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[TowerTalk] Poor Man's Rhombic

To: <>
Subject: [TowerTalk] Poor Man's Rhombic
From: (Tom Rauch)
Date: Wed, 29 Apr 1998 11:12:53 +0000
To: <>
> Date:          Tue, 28 Apr 1998 07:43:33 -0700 (PDT)

Hi Ward,

> Oh, now this is interesting - so maybe a poor man's rhombic could be made
> from one good-sized support?

That's the idea. I had two at WXEZ FM on 160 meters, with a 350 ft 
high apex.

> Run a slantend wire up from ground level,
> back to ground level, terminate at one end and feed at the other.  Hmmm...
> It might have to be a pretty high support, but Western Wash has some
> pretty sizable Douglas Firs.

These antennas are not the same as the "toys" sold by B&W and others. 
Long wire arrays require actual design work to align the lobes. The 
antenna must have:

1.) proper height to align the main  lobes in phase from 
each leg.

2.) legs more than 1 wl long at the lowest frequency.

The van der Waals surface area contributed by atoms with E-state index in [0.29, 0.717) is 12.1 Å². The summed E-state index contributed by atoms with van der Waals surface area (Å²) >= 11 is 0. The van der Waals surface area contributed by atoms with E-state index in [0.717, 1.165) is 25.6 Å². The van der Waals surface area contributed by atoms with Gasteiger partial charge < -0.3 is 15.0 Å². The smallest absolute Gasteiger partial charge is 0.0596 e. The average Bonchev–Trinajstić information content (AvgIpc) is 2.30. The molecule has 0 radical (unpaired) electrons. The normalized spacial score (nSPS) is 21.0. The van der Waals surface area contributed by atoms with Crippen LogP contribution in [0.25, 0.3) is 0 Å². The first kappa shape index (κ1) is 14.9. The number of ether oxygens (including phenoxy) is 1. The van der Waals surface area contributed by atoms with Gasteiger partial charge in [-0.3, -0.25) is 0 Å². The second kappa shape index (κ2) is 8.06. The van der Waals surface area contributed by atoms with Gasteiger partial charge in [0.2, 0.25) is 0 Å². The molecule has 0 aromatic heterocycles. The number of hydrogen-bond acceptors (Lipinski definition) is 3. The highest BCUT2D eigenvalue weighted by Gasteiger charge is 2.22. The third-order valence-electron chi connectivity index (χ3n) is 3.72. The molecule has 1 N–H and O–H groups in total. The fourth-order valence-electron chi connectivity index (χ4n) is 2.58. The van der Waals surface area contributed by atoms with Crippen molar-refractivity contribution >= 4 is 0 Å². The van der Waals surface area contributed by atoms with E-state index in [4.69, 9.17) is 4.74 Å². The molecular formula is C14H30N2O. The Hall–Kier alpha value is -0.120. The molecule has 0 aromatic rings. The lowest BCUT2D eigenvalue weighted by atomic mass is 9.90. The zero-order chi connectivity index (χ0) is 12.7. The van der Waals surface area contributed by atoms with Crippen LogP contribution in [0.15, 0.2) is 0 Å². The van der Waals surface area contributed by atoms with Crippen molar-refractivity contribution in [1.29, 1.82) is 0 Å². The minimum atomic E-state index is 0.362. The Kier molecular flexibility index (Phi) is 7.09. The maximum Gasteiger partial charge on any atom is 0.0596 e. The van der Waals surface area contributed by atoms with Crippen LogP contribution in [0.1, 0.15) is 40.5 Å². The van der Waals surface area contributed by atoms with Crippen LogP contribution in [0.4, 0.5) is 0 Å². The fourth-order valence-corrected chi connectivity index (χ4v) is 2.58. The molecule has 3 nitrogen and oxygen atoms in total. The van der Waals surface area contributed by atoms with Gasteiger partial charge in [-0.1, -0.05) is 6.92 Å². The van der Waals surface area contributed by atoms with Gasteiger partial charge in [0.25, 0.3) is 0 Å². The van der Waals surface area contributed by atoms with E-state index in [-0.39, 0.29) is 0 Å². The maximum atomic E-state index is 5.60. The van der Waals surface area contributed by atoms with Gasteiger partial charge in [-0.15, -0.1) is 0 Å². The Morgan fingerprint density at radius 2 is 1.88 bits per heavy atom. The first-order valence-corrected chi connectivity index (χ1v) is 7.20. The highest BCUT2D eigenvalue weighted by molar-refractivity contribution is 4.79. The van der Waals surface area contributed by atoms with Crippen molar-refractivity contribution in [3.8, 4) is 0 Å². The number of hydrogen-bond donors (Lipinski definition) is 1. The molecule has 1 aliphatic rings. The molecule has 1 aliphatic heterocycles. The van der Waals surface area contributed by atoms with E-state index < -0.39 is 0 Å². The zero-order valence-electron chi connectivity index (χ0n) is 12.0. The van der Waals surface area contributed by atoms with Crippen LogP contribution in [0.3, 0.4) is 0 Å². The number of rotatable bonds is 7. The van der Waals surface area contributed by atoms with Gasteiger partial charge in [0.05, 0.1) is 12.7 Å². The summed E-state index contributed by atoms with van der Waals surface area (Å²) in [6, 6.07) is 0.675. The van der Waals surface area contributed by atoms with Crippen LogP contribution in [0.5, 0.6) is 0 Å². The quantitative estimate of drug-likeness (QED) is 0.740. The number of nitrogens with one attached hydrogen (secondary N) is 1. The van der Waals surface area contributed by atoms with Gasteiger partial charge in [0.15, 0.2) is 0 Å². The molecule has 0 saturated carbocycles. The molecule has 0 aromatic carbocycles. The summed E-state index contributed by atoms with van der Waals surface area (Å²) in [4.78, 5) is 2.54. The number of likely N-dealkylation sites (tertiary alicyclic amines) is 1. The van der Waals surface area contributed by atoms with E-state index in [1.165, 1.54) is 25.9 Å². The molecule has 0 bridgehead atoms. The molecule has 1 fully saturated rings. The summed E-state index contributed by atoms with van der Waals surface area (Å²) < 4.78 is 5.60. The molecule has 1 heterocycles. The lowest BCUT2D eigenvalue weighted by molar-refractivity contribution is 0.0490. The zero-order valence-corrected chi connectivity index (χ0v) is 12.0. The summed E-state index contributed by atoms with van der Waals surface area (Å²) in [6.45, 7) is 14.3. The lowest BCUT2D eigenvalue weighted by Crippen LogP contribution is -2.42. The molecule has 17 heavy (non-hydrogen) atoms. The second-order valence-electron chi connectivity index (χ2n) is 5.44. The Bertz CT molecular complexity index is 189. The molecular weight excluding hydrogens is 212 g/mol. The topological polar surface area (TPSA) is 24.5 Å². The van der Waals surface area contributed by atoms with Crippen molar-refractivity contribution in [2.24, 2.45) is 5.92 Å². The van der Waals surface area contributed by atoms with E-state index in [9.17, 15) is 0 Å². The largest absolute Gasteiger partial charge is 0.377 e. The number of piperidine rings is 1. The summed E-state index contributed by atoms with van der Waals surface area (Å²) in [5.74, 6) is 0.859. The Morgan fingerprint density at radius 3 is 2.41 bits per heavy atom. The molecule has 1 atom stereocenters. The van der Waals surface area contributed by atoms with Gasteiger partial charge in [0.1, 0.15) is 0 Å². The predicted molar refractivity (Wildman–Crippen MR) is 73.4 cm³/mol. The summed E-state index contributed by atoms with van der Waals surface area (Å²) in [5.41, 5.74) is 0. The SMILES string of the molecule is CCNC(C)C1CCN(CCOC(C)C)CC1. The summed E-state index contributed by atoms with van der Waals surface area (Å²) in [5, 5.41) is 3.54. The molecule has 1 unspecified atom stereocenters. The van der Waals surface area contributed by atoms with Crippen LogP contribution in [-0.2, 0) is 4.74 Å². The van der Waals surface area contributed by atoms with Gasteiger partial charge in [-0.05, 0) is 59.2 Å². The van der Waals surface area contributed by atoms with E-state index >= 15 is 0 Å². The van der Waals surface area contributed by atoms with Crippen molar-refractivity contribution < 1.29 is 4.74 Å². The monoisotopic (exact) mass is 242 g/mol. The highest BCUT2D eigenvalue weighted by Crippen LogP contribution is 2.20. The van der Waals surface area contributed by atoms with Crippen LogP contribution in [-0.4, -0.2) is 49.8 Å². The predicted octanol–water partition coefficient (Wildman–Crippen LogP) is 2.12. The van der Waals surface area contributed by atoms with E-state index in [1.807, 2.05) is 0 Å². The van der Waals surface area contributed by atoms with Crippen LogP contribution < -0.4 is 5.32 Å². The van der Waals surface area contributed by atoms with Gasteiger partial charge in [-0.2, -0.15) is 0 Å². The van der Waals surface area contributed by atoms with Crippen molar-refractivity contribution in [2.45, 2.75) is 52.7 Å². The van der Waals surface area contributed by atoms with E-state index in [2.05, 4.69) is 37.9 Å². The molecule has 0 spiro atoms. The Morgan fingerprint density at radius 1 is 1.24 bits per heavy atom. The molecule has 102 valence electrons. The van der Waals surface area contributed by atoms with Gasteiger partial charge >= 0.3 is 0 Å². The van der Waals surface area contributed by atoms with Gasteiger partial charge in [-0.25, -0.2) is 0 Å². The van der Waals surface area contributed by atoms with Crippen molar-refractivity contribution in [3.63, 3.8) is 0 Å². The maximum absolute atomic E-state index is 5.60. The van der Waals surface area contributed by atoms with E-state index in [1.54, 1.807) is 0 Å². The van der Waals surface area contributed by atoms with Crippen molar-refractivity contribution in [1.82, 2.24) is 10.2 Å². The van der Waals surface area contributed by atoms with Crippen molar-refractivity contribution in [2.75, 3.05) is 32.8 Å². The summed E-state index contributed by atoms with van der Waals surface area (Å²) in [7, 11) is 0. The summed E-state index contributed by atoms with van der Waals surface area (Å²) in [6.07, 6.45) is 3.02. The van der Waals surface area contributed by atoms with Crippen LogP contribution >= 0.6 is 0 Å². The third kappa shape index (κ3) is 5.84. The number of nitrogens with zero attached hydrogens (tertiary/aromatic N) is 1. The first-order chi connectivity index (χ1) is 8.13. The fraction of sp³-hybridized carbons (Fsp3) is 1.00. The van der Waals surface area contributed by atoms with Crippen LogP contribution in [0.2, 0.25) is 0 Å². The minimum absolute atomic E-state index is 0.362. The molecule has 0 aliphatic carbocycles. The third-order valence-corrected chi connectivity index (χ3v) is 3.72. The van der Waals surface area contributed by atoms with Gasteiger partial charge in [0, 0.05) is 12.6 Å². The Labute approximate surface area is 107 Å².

The real Inverted V is nothing more than a Rhombic, turned on its 
side. The earth below and around  the antenna forms the missing 
half, at the expense of some additional loss.

> Anybody tried this configuration below 20-meters?

Yep, on 160 and 80. I ran coaxial lines to the far ends, and used a 
phase adjustable combiner to sum the termination end back into the 
feedpoint. This is worth about 2 dB more gain, because the power 
normally dissipated in the termination resistor is added back in at 
the transmitter and contributes to ERP in the desired direction.

Two antennas cover four directions, and work over at least a 2:1 
frequency range with fair to good gain and excellent F/B.
Sorry John, the Inverted V is correctly described (at least 
according to textbooks by popular professionals like Kraus, Jasik, 
Balmain, Kuecken, and others) as a half-Rhombic turned vertically. 
The popular Ham Inverted V is really just a droopy dipole that 
incorrectly is called the same  name a vertically polarized 
half-Rhombic has used for many years in commercial circles.

I see nothing wrong with calling it an inverted V dipole, but it sure 
isn't an Inverted V antenna, and it sure isn't that goofy thing Denny 
Had sold to B&W in the early 80's.

73, Tom W8JI

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